Tuesday, June 28, 2011


No scene painting yesterday (Saturday) because I went to the pride parade and that took up a chunk of my morning. Pretty intense, I haven't seen that much man junk since I took life drawing. Then today, I wanted to take some time and finish one of my personal assignments for my portfolio. It's not done in that I haven't done the male version in polish yet, but I thought I'd post what I have for the time being.

One of the things on my list that I'm working on this summer for my portfolio is to design a humanoid alien race. I've been working on it all last week and I narrowed in on what I wanted until I was pretty happy with the concept. Where I started was that I wanted a race that would be suitable for a game and would be something that players would find attractive, so it needed to have humanoid characteristics while still being alien. This was the rough framework. From there I started looking at pictures of different animals. I ended up with a lionfish and a mudskipper and thought it would be a fun idea to have an aquatic species that appeared to be in the process of evolving from water to land. I threw in a little octopus to keep it aquatic and push the alien side. Here are some of my concept sketches:

Lots of suction cups, camouflage markings, webbed digits etc. I threw in a tail because I thought it pushed the whole evolution-in-process idea. At the same time I kept the silhouettes very idealized human. As I worked I developed a concept for the race as a whole:

These people were exposed to space flight by other alien cultures, they didn't invent the means to travel off world themselves. Their society is tribal and it was determined that no male of the species would lower himself to leave the world to parlay with the interlopers, so the females became delegates for the species. This has become extremely attractive to the females of the species, who enjoy a sort of empowerment off world. Many do not return. Males generally only leave if exiled.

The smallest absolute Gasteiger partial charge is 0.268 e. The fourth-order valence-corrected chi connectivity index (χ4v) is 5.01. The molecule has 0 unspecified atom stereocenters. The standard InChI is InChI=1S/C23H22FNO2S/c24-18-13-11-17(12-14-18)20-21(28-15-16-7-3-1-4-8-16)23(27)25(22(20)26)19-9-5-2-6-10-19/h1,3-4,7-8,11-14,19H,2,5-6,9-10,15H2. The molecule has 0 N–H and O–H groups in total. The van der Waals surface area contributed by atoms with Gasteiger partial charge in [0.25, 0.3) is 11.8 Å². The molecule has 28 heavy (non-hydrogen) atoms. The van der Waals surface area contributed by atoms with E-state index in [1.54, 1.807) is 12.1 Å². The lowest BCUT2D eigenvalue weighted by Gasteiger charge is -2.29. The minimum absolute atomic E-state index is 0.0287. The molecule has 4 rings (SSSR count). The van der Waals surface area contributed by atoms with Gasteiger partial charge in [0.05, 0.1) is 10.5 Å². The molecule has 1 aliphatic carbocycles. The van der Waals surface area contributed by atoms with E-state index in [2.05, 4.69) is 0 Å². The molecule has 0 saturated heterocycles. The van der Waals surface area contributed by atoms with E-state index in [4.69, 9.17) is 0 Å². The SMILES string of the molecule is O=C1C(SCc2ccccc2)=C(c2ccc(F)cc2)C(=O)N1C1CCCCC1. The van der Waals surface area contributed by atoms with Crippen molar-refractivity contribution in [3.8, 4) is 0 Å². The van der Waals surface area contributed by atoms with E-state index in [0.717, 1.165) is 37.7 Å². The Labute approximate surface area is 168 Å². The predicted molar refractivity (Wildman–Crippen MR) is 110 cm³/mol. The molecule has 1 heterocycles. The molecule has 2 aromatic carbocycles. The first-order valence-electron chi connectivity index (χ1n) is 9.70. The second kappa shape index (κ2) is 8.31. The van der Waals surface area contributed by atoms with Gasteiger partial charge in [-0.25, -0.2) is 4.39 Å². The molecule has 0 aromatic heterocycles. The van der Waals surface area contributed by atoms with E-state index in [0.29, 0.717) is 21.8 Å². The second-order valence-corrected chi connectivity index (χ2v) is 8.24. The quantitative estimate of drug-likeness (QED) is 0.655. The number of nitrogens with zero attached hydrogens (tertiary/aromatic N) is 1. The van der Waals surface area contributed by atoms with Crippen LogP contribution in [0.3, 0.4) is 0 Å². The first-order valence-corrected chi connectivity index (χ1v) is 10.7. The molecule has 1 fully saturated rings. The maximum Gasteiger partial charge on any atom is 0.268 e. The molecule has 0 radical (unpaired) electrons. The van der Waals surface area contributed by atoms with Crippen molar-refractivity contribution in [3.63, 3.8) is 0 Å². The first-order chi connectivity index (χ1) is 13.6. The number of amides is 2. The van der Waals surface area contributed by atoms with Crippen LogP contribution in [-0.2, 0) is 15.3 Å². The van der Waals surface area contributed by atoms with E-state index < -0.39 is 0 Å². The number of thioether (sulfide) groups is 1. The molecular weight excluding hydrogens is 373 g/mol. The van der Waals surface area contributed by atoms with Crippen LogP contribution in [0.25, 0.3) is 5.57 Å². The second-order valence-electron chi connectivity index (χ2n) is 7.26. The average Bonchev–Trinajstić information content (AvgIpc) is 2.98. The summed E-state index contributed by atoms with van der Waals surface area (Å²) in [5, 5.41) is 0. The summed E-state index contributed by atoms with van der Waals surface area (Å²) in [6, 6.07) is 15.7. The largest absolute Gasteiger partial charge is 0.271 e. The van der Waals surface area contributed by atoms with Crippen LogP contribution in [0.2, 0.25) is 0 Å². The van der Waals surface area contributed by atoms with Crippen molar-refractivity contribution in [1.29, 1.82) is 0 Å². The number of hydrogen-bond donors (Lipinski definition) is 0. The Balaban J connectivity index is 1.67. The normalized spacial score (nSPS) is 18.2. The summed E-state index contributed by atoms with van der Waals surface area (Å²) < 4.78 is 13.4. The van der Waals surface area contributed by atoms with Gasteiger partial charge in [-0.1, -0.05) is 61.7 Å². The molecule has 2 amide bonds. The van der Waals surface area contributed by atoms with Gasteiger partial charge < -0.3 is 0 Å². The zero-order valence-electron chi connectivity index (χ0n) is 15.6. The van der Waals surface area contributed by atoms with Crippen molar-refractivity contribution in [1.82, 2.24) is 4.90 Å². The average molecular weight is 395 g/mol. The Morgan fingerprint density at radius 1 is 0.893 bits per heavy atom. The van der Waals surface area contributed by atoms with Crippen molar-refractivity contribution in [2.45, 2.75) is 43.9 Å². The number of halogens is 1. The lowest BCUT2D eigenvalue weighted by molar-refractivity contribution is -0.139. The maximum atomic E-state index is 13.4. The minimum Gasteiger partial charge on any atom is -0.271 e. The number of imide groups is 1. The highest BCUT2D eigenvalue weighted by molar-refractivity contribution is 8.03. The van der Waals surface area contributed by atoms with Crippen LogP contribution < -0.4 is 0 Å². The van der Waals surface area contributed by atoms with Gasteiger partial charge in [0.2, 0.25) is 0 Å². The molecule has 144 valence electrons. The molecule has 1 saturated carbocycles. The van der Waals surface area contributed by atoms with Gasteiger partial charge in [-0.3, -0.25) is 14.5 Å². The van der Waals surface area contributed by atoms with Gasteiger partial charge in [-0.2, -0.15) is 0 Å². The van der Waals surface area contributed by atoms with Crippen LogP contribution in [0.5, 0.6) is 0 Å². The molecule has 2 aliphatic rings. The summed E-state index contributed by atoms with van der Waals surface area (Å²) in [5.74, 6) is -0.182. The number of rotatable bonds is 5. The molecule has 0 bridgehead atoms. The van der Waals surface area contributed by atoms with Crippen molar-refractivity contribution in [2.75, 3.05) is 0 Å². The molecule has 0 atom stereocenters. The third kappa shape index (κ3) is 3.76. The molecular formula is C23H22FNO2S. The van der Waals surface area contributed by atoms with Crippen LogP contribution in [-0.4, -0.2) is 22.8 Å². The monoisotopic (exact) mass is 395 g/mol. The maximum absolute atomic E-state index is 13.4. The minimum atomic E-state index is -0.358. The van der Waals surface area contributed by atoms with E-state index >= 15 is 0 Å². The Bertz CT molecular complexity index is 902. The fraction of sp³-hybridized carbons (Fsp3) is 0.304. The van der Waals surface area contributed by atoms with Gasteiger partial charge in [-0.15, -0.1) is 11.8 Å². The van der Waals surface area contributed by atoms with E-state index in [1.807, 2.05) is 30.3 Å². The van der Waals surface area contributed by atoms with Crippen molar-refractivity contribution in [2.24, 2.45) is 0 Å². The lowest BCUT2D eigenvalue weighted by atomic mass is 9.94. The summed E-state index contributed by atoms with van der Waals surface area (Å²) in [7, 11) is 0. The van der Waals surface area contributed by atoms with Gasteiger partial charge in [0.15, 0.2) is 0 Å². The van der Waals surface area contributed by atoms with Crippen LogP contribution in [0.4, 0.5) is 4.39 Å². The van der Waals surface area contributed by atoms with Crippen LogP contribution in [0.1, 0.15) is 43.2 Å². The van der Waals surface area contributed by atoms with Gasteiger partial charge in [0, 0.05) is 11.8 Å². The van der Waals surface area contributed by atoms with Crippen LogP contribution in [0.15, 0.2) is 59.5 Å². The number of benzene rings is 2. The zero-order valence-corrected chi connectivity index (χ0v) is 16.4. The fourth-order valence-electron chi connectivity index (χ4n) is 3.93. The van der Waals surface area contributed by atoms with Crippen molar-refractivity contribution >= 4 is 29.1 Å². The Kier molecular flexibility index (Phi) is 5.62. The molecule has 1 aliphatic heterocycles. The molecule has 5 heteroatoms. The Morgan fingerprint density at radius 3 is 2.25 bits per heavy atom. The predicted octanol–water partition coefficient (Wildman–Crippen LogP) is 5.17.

While the species can exist for short periods outside of water, for prolonged periods of time they need to either undergo surgery to adapt their lungs to oxygen or wear head pieces. These head pieces serve two purposes: they recycle and filter water to allow their gills to breathe and they also provide an environment for their kelp-like hair. If the hair fully dries, the follicles will seal and the hair will never grow again, so the head piece is necessary if they wish to retain their hair. Because it is taboo, if a male leaves he shaves his head and adapts his lungs as a rite immediately, knowing he can never return. For females to cut one's hair is unthinkable, it would be like going native in the worst way. Women of the species are usually very proud and outgoing off world, probably as a counter to their oppressive culture.


Once I decided on the general look, I went through several types of eye shapes and head pieces. I worked on the coloring, I wanted something aquatic, but not too stereotypically aquatic, so I went more for green than blue. I ended up with a look that is somewhat salamander-esque. The body is covered in markings and suction cups. For the eyes I wanted something large like a fish, but still not creepy looking. Despite trying a number of shapes I went for something pretty human, just because straying too far made her look odd and unattractive.

Finally I played with different costumes and color schemes for clothing. Because of how proud they are, I thought bright colors would be best. These are not intended to be clothing for the culture, but rather off world clothing shared by a mix of alien societies. The center is my favorite. I wanted a look that was sexy but also strong and proud.

They are still a work in progress, but they are coming along.

Saturday, June 25, 2011

Drawing for 6/25

Staying away from leaves again today... decided to do a city skyline.  I'm still in a sci-fi mood, but there isn't anything exactly overtly sci-fi about the finished piece.